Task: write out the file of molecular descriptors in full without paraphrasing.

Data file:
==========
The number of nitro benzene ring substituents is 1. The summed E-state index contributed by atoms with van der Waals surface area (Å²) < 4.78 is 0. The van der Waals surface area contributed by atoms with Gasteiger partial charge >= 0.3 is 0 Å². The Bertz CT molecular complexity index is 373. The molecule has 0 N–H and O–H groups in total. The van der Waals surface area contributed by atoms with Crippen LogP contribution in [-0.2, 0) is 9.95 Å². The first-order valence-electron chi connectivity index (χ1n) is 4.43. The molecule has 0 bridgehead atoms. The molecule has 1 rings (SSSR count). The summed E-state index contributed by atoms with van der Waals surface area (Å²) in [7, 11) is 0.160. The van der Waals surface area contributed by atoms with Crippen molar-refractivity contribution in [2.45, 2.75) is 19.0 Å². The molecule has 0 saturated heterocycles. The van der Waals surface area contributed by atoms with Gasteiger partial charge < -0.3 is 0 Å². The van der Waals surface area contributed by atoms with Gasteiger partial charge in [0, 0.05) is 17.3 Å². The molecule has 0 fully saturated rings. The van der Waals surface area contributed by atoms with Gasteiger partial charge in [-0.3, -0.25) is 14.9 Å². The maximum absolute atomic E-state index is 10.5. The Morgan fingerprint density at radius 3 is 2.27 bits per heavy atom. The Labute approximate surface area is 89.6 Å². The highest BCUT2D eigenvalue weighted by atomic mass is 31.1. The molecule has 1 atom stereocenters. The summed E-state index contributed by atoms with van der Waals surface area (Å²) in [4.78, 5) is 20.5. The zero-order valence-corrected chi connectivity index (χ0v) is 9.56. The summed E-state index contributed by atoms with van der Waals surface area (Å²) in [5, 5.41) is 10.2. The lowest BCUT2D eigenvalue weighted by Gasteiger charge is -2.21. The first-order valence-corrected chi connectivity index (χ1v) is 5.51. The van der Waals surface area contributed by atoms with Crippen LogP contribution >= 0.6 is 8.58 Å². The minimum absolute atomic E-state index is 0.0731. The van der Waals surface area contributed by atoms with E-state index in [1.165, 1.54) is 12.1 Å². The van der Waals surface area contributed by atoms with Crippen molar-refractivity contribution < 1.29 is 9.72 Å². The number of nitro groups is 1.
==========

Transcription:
The number of nitro benzene ring substituents is 1. The summed E-state index contributed by atoms with van der Waals surface area (Å²) < 4.78 is 0. The van der Waals surface area contributed by atoms with Gasteiger partial charge >= 0.3 is 0 Å². The Bertz CT molecular complexity index is 373. The molecule has 0 N–H and O–H groups in total. The van der Waals surface area contributed by atoms with Crippen LogP contribution in [-0.2, 0) is 9.95 Å². The first-order valence-electron chi connectivity index (χ1n) is 4.43. The molecule has 0 bridgehead atoms. The molecule has 1 rings (SSSR count). The summed E-state index contributed by atoms with van der Waals surface area (Å²) in [7, 11) is 0.160. The van der Waals surface area contributed by atoms with Crippen molar-refractivity contribution in [2.45, 2.75) is 19.0 Å². The molecule has 0 saturated heterocycles. The van der Waals surface area contributed by atoms with Gasteiger partial charge < -0.3 is 0 Å². The van der Waals surface area contributed by atoms with Gasteiger partial charge in [0, 0.05) is 17.3 Å². The molecule has 0 fully saturated rings. The van der Waals surface area contributed by atoms with Gasteiger partial charge in [-0.3, -0.25) is 14.9 Å². The maximum absolute atomic E-state index is 10.5. The Morgan fingerprint density at radius 3 is 2.27 bits per heavy atom. The Labute approximate surface area is 89.6 Å². The highest BCUT2D eigenvalue weighted by atomic mass is 31.1. The molecule has 1 atom stereocenters. The summed E-state index contributed by atoms with van der Waals surface area (Å²) in [4.78, 5) is 20.5. The zero-order valence-corrected chi connectivity index (χ0v) is 9.56. The summed E-state index contributed by atoms with van der Waals surface area (Å²) in [5, 5.41) is 10.2. The lowest BCUT2D eigenvalue weighted by Gasteiger charge is -2.21. The first-order valence-corrected chi connectivity index (χ1v) is 5.51. The van der Waals surface area contributed by atoms with Crippen LogP contribution >= 0.6 is 8.58 Å². The minimum absolute atomic E-state index is 0.0731. The van der Waals surface area contributed by atoms with E-state index in [1.165, 1.54) is 12.1 Å². The van der Waals surface area contributed by atoms with Crippen molar-refractivity contribution < 1.29 is 9.72 Å². The number of nitro groups is 1.